What things should be done which no one tells you?
If you interview guests like we do, you also need to get them to sign a release form that gives you permission to own the audio and edit it. You can find free templates online for this.
What was your objective when you started?
Commit to creating 10 episodes and see how you feel about podcasting. If you love it, you’ll be able to decide if you want to invest more in your show, or you might decide that it is not for you. You won’t know unless you try.
Plan things at least one week ahead of yourself, it will give you the freedom should one of your interviews not go ahead as planned. I also recommend picking a release day (we picked Tuesdays) and commit to that – so your listeners know that you show up and release content when they expect it to be live.
Which platform do you use for your podcast? And how does it work?
I only have experience with Buzzsprout which offers reliable and budget options. It is a user-friendly platform and its blog section and Facebook community are packed with useful tips and tricks. It really is that simple.
What is the hardest part of running a podcast?
Time! I underestimated how much time it takes but, if you are passionate about your podcast and you love what you do, you’ll probably find that the time whizzes by.
Gemma, what are your 5 tips for someone starting?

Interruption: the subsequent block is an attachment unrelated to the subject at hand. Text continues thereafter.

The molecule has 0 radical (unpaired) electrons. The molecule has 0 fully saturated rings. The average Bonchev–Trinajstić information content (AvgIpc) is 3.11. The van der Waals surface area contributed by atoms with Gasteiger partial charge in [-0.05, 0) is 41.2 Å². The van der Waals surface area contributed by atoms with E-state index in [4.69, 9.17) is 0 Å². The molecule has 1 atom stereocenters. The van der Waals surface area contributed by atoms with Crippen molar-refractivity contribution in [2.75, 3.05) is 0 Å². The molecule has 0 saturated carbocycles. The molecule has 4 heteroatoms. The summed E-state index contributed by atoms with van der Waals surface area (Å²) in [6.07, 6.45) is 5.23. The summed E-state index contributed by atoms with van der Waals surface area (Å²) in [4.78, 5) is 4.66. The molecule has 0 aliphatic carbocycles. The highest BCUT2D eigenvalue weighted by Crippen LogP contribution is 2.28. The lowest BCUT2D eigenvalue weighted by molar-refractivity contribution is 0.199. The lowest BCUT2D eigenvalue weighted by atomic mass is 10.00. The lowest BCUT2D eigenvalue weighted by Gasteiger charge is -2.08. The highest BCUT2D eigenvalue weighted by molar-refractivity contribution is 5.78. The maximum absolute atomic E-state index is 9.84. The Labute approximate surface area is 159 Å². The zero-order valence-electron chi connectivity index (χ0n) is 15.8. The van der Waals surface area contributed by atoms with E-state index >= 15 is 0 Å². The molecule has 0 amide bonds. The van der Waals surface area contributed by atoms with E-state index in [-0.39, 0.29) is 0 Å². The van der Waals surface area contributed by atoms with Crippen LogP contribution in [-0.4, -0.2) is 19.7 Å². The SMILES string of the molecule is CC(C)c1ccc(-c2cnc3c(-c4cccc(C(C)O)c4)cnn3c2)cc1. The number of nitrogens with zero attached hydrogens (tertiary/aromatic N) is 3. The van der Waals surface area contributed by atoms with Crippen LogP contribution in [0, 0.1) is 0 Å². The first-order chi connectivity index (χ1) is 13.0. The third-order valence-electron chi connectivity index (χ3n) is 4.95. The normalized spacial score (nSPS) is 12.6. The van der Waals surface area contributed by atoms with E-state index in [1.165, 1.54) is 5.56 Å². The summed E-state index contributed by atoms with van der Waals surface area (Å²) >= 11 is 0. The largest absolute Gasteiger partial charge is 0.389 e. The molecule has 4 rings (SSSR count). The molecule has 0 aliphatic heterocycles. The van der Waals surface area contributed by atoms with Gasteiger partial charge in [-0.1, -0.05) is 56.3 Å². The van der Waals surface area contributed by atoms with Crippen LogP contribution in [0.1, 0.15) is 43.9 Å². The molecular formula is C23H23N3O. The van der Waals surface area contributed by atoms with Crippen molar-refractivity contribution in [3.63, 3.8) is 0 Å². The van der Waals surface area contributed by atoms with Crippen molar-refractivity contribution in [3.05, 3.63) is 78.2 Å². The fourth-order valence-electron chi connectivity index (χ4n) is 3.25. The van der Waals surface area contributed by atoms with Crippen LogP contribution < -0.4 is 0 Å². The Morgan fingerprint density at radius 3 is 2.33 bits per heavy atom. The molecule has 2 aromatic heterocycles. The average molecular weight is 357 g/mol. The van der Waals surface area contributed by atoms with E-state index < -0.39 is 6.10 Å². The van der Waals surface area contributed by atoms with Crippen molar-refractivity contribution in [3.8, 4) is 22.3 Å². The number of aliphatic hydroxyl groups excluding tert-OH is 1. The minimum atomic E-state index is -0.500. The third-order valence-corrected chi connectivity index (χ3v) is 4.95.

1) If you have an idea, even if you don’t think it is perfect, go for it! We all get caught up in the idea phase and it's easy to stay there instead of moving into action. It doesn’t have to be perfect – each episode you release, you will learn something and grow.
2) Network, network, network! Honestly, this is the most underrated step and it opens up so many doors. Connect with people who have podcasts in the same field/idea as yours and see them as your peers, not your competition. Invite some new guests; they can reach a different audience that is like-minded.
3) Get a co-host! Sarah is not only a great co-creator and co-host but we also act as accountability buddies and you get to share the workload.
4) Have no shame when it comes to your friends and family. Ask them to listen and to share your episodes on their social media, send emails to people in your network and tell them about your new show. Your acquaintances may now other people that you don’t.
5) Social Media is your friend. You don’t have to be on every platform to be successful but do consider which Social Media platform your ideal audience spends their time on. Having a presence on Instagram has helped us to connect with our audience and guest. We have built up so many connections in 6 months. You can also join groups on Facebook/LinkedIn about your subject matter and after adding value to that group, you can share your podcast information to gain more followers.
Gemma’s story proves that you can achieve a lot with podcasting and in life if you put your mind to it. Every small step you make is a step towards your goal, and if the goal changes, start podcasting!